North Lanarkshire adds £45m to capital plan

North Lanarkshire adds £45m to capital plan

North Lanarkshire Council is to invest a further £45 million of capital in its ground-breaking community hub programme as part of its budget for 2024-25.

The award-winning community hubs – which are being developed to deliver on a promise to rebuild or refurbish every school built prior to 1996 – are places at the heart of communities which, as well as containing schools, host community facilities and partner services.

The council, which has the second lowest mainland council tax in Scotland, agreed to freeze council tax for one year but recognised that COSLA, the body which represents local councils, are in dispute with the Scottish Government on a range of budget issues. The council agreed to support COSLA’s campaigns on this issue.

Councillor Jim Logue said: “Once again, we find ourselves in a position of having to do the best we can with a wholly unsatisfactory settlement from the Scottish Government. The Scottish Government’s own spending review indicated we would receive a flat cash settlement and yet we find that the actual figure is more than £2m less than expected.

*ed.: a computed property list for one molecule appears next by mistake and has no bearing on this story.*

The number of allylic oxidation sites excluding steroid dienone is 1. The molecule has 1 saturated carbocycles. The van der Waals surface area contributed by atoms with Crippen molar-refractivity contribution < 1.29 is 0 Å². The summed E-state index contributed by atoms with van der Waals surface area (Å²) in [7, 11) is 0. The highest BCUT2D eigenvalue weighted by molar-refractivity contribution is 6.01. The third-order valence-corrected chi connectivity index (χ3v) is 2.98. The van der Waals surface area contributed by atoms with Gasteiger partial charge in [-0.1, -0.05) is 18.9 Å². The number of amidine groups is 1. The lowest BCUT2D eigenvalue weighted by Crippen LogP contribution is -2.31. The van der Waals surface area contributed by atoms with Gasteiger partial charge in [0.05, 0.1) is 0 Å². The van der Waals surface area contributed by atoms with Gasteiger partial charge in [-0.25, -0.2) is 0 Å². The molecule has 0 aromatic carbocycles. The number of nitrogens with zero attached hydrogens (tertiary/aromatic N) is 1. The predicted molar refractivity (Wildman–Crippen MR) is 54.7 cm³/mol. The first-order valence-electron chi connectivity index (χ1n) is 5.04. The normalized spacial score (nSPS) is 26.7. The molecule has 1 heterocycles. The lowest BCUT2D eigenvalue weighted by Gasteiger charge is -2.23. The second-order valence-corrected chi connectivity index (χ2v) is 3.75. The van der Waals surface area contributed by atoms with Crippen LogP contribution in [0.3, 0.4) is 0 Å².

“The only reason we have agreed to freeze council tax is that the people of North Lanarkshire would have to bear an even greater rise than 5% to make up the sum the government would withhold from the council. This flies in the face of local democracy and does not respect local decision-making.

“Councils need fair funding and the principles in the Verity House agreement between councils and the Scottish Government must be adhered to.”

The council also agreed service savings of over £6m. These included:

  • Implementing a policy to charge 100% council tax for second homes
  • Removing free food waste bags
  • Increasing the fine for a parking ticket to £100 (£50 if paid within 14 days)
  • Charging £30 to replace recycling bins

Service savings affecting capacity and staffing were also agreed across a range of areas, with further service reviews to come in 2024-25.

Councillor Logue added: “We have tried to minimise the impact on staff. Where staff reductions are needed we will always look to avoid compulsory redundancy with voluntary severance, early retirement and redeployment.

“In the end, though, we have been forced to make cuts to services which are hugely valued by local people coming on top of more than a decade of real-terms cuts amounting to more than £200m.”

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